The word biopic is seemingly on the lips of every Bollywood fan these days. Whether it’s 2018’s Raazi and Sanju or Sultan and Dangal from a few years back, Bollywood has fallen in love with all of these true stories that in film look to find the story behind the story. Lost loves, heartbreak and despair, coming out on top in the end, who could be surprised that they do well in attracting cinemagoers. Their music follows this rollercoaster of emotions through too as it looks to complement the story rather than take it over. Often this means experienced music directors, who are known for being up for the challenge. So, when it comes to Shaad Ali’s new biopic Soorma starring Diljit Dosanth, it’s not surprising that Shankar Ehsaan and Loy are asked to create the soundtrack.
“Kabhi me hoor hoor kehta hoon” is the opening statement of a classic Punjabi love song, Ishq Di Baajiyan. Diljit Dosanth lends his own voice to a folk song feel that could have come straight from the khet. Backed up by SEL and very light instrumentation consisting of dhol, sarod and occasional flourishes of strings, Diljit carries this song from stem to stern. A touching sound goes direct from ear to heart and is just short enough at just under 5 mins that it doesn’t get dull even though it is very repetitive. It’s one for the emotional, not for the musical.
The theme song is next, and Soorma Theme doesn’t disappoint when compared to so many of its recent biopic relatives-in-sound. Sung by Shankar Mahadevan himself, again the instrumentation is light but stern being characterised by two acoustic guitars and very light strings. The only addition to this is an electric bass and synth drums which only add to the flavour of Punjab permeating the film. Yet it could be a song from a western, maybe alluding to the fight of a lifetime to come in this movie. This song is the hidden tiger coming out to show its stripes but again feels more emotional than musical so it’s unlikely to be hitting too many playlists.
Khulbhusan Kharbanda is a well-known support star for over 20 years in both Hindi and Punjabi cinema. He steps forward to open and invite Sukhwinder Singh and Sunidhi Chauhan in the next song Good Man Di Laaltain. This is bhangra like there’s no tomorrow. However again keeping with the near folk feel of this album, it’s not a techno-club-bhangra hybrid, this is old style bhangra slightly modernised for the 2010s. Thus, its no surprise that it’s also in full Punjabi lyrically and that the dhol features heavily backed by synth drums. This is a Sukhwinder special too in that he gets to bellow at the top of his lungs for Diljit on stage. Sunidhi doesn’t have much to do here and is also reverbed for an unknown reason, but still a great feel good song.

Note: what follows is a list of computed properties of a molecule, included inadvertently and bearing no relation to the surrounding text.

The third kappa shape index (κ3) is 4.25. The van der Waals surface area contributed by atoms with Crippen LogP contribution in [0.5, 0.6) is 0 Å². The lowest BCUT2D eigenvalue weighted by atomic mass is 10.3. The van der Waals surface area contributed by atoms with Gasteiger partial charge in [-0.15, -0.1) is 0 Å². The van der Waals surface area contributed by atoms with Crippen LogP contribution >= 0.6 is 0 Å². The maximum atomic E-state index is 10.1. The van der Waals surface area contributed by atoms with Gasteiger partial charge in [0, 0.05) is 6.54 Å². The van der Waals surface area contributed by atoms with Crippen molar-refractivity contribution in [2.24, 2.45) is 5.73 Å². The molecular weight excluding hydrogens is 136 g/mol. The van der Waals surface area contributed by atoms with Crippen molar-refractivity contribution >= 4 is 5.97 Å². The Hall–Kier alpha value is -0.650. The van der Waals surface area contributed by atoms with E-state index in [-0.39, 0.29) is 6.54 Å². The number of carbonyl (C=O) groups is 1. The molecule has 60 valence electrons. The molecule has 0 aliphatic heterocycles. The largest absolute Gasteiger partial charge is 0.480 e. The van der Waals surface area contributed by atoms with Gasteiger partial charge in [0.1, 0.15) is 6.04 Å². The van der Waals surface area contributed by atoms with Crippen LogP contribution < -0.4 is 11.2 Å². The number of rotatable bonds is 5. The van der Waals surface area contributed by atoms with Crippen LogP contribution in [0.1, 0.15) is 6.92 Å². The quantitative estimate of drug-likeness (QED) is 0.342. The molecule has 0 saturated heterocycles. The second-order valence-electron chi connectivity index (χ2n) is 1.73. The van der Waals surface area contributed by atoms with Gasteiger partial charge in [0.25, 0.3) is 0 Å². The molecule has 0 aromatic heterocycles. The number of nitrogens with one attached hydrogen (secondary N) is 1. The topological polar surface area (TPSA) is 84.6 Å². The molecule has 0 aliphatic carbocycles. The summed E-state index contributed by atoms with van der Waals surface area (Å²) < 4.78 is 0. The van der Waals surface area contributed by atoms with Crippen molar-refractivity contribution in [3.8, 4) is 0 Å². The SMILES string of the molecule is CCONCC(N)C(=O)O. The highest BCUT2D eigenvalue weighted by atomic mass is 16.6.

Its handkerchief or tissue time for the next song, Pardesiya. Ehsaan Noorani is backed by Shankar Mahadevan with tabla and satrangi. There is desperation in this sound topped off by sadness. There is a male chorus and an occasional female voice to break the audience hearts, and every sound is engineered towards bringing the actors sadness direct to the cinemagoer. Yet it is the hopelessness of it that hits the hardest. Even without the visuals, there is a sense of great ending here.
It seems no 2018 movie soundtrack could be completed without a remake. Flicker Singh isn’t an official remake but is certainly influenced by some of the early 2000s heavy rock ballads. The lyrics are innovative highlighting both the brilliance of Punjab as a state of great people and the famous flick of the main character’s hockey stick. Several all-male singers are employed here each a well-known Punjabi singer. Once again, we have mostly Punjabi lyrics but that is to be expected by this stage. The music is minimal with strings and dhol and the occasional interruption by electronic instruments keeps it interesting. No doubt once listeners have gotten past the lyrics they will notice their feet already tapping to this.
The music for a biopic isn’t strictly necessary as of course the real-life person is unlikely to have stopped for a song while experiencing the events on screen in real life. This often means that the music itself is often a background or is blended into the story to explain feelings to the audience where dialog or actions just won’t do. Practically speaking then the songs in a biopic are more important than music for normal films. This is the duality of biopic soundtracks we always must consider. It also makes giving them a rating, especially for the whole album, very difficult as each song is certainly fit for purpose, but will a listener remember them by the time they make it to the next biopic? Will they add it to their playlists for any other reason than because the person being depicted is a hero(ine) of theirs? Soorma’s music is heavily Punjabi, focuses on the warrior mentality required for hockey but also reminds us that there is a person behind all this who knows love and loss. However, none of the songs are stand outs except for Pardesiya so it can’t rate at the highest echelons.